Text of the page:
Texas

Biden makes first border trip; visit El Paso

WASHINGTON — Two years after taking office, President Joe Biden will make his first visit to the US-Mexico border on Sunday, with a stop in El Paso, where a massive influx of migrants has overwhelmed local shelters.

Republicans have long demanded such a visit, insisting that Biden and Vice President Kamala Harris see firsthand the crisis, which they blame on weak enforcement and misguided policies.

“The President will visit El Paso, Texas on Sunday to discuss border security operations and meet with local authorities who have been important partners in managing the historic numbers of migrants fleeing political oppression and banditry in Venezuela, Haiti, Nicaragua and Cuba.” , the message says. a senior administration official told reporters on Thursday morning.

While there, he will call on Congress to provide record resources to the Department of Homeland Security and support a review of immigration and border security policies.

A growing number of Republicans are demanding the resignation or impeachment of Biden’s Secretary of Homeland Security, Alejandro Mallorcas.

Rep. Michael McCall, D-Tex., former chairman of the House Homeland Security Committee, criticized Biden for waiting so long to visit the border as president, “after 5 million people illegally crossed the border and 100,000 people died because of fentanyl. from China and Mexico.

He accused Biden of trying to capitalize on the “chaos” in Congress – trying to show leadership while Republicans squabble over the election of a new speaker.

But, as McCall said on Fox News, “He did nothing to secure the border. … You have to wonder about the timing of this.”

Biden will stop in Texas on his way to a two-day summit in Mexico City with President Andres Manuel López Obrador and Canadian Prime Minister Justin Trudeau.

When Biden was vice president, President Barack Obama also visited the border in El Paso for the first time. This was in May 2011, four months after his presidency. Obama ridiculed the Republican Party’s demands for more border security before they endorse immigration reform.

“Maybe they’ll say we need a moat. Or alligators in a moat. They will never be satisfied,” he said.

The COVID-19 pandemic has dampened labor demand, and President Donald Trump’s tough policies and rhetoric have further curtailed migration, setting the stage for the boomerang effect that came with Biden’s inauguration.

Since then, there has been a massive increase in the number of migrants at the border, even though the public health law known as Section 42 remains in place, allowing US authorities to turn down many asylum seekers.

Known as “Southwest Ellis Island,” El Paso spent several weeks responding to a massive influx of migrants, many of whom were waiting for the repeal of Section 42, which allowed border officials to quickly remove migrants without giving them the opportunity to apply. for shelter.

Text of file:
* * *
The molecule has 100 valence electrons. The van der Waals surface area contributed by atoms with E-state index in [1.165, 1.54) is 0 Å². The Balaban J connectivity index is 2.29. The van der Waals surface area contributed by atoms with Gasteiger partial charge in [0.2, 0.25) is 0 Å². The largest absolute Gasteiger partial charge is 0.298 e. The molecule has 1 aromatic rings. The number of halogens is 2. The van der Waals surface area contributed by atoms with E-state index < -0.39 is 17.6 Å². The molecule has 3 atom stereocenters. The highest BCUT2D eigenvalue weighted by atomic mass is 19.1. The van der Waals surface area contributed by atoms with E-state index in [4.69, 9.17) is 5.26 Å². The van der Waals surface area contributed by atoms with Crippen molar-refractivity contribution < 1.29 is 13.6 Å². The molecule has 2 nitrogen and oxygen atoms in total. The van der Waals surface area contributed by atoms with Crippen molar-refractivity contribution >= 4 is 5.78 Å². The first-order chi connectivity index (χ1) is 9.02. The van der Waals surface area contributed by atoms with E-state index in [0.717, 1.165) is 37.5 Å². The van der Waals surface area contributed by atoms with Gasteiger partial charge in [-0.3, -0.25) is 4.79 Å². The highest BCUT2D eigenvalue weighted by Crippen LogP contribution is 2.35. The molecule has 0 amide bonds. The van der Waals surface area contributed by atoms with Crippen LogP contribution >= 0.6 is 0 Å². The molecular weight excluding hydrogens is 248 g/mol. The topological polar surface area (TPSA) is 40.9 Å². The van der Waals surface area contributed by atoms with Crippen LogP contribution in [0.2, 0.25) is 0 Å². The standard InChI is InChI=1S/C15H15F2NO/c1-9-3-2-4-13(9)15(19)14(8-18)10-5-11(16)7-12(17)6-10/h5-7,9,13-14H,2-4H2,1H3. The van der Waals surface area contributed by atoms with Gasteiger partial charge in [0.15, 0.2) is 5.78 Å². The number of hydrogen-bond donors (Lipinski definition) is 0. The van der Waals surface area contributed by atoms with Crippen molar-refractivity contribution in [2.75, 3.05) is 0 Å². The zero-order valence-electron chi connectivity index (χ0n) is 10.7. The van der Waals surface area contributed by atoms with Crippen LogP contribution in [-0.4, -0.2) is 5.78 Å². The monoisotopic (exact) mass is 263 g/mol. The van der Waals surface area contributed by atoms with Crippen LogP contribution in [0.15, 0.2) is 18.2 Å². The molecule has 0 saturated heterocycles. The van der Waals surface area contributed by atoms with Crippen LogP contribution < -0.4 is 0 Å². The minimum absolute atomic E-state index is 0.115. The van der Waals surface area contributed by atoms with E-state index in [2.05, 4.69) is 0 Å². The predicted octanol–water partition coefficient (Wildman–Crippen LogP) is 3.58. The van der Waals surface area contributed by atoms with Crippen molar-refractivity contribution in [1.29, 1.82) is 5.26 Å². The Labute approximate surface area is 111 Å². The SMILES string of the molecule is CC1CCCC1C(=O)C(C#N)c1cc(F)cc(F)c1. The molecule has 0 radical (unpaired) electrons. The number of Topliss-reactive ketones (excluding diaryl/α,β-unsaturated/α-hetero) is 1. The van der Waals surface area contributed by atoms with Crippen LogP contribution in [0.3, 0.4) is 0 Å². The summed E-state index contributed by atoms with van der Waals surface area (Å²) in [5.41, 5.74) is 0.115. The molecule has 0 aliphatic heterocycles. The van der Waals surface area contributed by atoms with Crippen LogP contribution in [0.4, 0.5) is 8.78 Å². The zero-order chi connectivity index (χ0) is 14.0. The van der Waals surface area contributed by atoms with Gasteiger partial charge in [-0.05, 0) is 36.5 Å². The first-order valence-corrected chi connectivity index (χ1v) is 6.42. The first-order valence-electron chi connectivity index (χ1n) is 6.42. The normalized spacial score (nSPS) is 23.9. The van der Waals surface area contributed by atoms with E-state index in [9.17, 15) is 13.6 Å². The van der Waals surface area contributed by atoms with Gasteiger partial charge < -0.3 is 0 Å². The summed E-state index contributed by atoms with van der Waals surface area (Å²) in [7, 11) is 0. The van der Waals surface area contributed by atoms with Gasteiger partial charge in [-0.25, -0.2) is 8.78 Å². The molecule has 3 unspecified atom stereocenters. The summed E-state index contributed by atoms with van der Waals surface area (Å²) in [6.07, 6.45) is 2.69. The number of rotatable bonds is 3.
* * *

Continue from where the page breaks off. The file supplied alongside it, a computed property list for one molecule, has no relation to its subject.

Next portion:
Instead, the Supreme Court at the end of December retained the Trump-era basic policy, which was due to expire on the judge’s order on December 21. The case will be heard in February. The suspension imposed by Chief Referee John Roberts will remain in effect until the referees make a decision.

Restrictions were introduced under Trump at the beginning of the pandemic. Under the restrictions, officials have expelled asylum seekers within the US 2.5 million times and denied most people who applied for asylum at the border on grounds of preventing the spread of COVID-19.

Immigration advocates sued to have the policy overturned. They argued that this was contrary to US and international obligations to people fleeing to the US to avoid persecution. They also argued that the policy was outdated as coronavirus treatment improved.

In El Paso, some migrants said they felt cheated. While waiting for Section 42 to expire, they crossed the Rio Grande without being cleared by immigration authorities. Now they are in limbo and threatened with exile.

“The truth is, I don’t know what to do,” Gabriel Castillo, a Venezuelan man who slept on the street, recently told the Dallas Morning News. “Many of my friends tried to get on the bus and leave El Paso. But now they’re back in Mexico. We’re just waiting for some sort of decision.”

Even with Section 42 in place, tens of thousands of migrants have crossed the border into El Paso since late August, according to Customs and Border Protection. Many of them were not eligible for expulsion because their home countries and Mexico would not accept them.

The week before Christmas, the Department of Homeland Security said it moved nearly 10,000 people through Section 42, deportation, or lateral transit to other border communities in a process they call “decompression.”

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